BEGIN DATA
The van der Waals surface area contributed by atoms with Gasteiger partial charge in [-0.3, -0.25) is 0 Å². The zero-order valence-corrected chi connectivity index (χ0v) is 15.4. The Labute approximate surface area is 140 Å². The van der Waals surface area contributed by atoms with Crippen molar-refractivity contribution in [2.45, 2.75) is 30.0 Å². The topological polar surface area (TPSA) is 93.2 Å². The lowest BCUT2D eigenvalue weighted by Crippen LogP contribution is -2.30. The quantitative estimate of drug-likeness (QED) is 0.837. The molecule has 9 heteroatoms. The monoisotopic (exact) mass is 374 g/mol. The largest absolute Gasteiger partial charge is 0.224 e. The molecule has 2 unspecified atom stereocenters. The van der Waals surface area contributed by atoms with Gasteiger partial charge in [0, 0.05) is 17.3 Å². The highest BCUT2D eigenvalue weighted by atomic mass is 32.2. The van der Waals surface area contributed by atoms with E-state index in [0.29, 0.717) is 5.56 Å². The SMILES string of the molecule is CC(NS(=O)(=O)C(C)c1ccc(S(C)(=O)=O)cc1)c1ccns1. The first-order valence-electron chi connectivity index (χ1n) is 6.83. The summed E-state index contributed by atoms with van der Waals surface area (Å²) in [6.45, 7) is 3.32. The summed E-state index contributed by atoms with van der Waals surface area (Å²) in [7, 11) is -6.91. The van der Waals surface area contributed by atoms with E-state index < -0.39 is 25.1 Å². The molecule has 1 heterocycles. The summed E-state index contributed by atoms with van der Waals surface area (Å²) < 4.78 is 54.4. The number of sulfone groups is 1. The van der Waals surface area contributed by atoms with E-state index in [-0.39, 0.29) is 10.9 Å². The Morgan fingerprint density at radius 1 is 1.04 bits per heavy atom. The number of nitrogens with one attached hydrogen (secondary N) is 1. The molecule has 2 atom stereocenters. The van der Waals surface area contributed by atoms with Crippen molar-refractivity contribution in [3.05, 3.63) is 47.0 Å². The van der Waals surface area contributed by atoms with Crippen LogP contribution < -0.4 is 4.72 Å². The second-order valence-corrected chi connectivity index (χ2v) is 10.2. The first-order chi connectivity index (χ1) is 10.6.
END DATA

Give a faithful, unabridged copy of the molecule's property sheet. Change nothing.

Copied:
The van der Waals surface area contributed by atoms with Gasteiger partial charge in [-0.3, -0.25) is 0 Å². The zero-order valence-corrected chi connectivity index (χ0v) is 15.4. The Labute approximate surface area is 140 Å². The van der Waals surface area contributed by atoms with Crippen molar-refractivity contribution in [2.45, 2.75) is 30.0 Å². The topological polar surface area (TPSA) is 93.2 Å². The lowest BCUT2D eigenvalue weighted by Crippen LogP contribution is -2.30. The quantitative estimate of drug-likeness (QED) is 0.837. The molecule has 9 heteroatoms. The monoisotopic (exact) mass is 374 g/mol. The largest absolute Gasteiger partial charge is 0.224 e. The molecule has 2 unspecified atom stereocenters. The van der Waals surface area contributed by atoms with Gasteiger partial charge in [0, 0.05) is 17.3 Å². The highest BCUT2D eigenvalue weighted by atomic mass is 32.2. The van der Waals surface area contributed by atoms with E-state index in [0.29, 0.717) is 5.56 Å². The SMILES string of the molecule is CC(NS(=O)(=O)C(C)c1ccc(S(C)(=O)=O)cc1)c1ccns1. The first-order valence-electron chi connectivity index (χ1n) is 6.83. The summed E-state index contributed by atoms with van der Waals surface area (Å²) in [6.45, 7) is 3.32. The summed E-state index contributed by atoms with van der Waals surface area (Å²) in [7, 11) is -6.91. The van der Waals surface area contributed by atoms with E-state index < -0.39 is 25.1 Å². The molecule has 1 heterocycles. The summed E-state index contributed by atoms with van der Waals surface area (Å²) < 4.78 is 54.4. The number of sulfone groups is 1. The van der Waals surface area contributed by atoms with E-state index in [-0.39, 0.29) is 10.9 Å². The Morgan fingerprint density at radius 1 is 1.04 bits per heavy atom. The number of nitrogens with one attached hydrogen (secondary N) is 1. The molecule has 2 atom stereocenters. The van der Waals surface area contributed by atoms with Crippen molar-refractivity contribution in [3.05, 3.63) is 47.0 Å². The van der Waals surface area contributed by atoms with Crippen LogP contribution < -0.4 is 4.72 Å². The second-order valence-corrected chi connectivity index (χ2v) is 10.2. The first-order chi connectivity index (χ1) is 10.6.